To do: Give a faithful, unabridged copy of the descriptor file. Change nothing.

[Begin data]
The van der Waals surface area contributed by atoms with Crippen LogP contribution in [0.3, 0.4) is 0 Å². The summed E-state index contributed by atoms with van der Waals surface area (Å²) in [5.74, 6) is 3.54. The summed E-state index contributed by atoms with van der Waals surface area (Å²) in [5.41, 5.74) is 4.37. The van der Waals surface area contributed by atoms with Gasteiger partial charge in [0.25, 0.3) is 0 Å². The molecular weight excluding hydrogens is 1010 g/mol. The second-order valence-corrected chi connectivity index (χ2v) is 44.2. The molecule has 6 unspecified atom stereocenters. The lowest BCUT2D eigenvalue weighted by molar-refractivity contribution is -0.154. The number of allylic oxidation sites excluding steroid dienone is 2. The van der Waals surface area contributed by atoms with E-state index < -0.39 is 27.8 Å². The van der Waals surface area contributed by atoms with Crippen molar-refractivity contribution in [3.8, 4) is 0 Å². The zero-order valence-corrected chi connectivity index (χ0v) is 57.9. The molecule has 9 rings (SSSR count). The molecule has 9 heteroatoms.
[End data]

The van der Waals surface area contributed by atoms with Crippen LogP contribution in [0.3, 0.4) is 0 Å². The summed E-state index contributed by atoms with van der Waals surface area (Å²) in [5.74, 6) is 3.54. The summed E-state index contributed by atoms with van der Waals surface area (Å²) in [5.41, 5.74) is 4.37. The van der Waals surface area contributed by atoms with Gasteiger partial charge in [0.25, 0.3) is 0 Å². The molecular weight excluding hydrogens is 1010 g/mol. The second-order valence-corrected chi connectivity index (χ2v) is 44.2. The molecule has 6 unspecified atom stereocenters. The lowest BCUT2D eigenvalue weighted by molar-refractivity contribution is -0.154. The number of allylic oxidation sites excluding steroid dienone is 2. The van der Waals surface area contributed by atoms with E-state index < -0.39 is 27.8 Å². The van der Waals surface area contributed by atoms with Crippen molar-refractivity contribution in [3.8, 4) is 0 Å². The zero-order valence-corrected chi connectivity index (χ0v) is 57.9. The molecule has 9 rings (SSSR count). The molecule has 9 heteroatoms.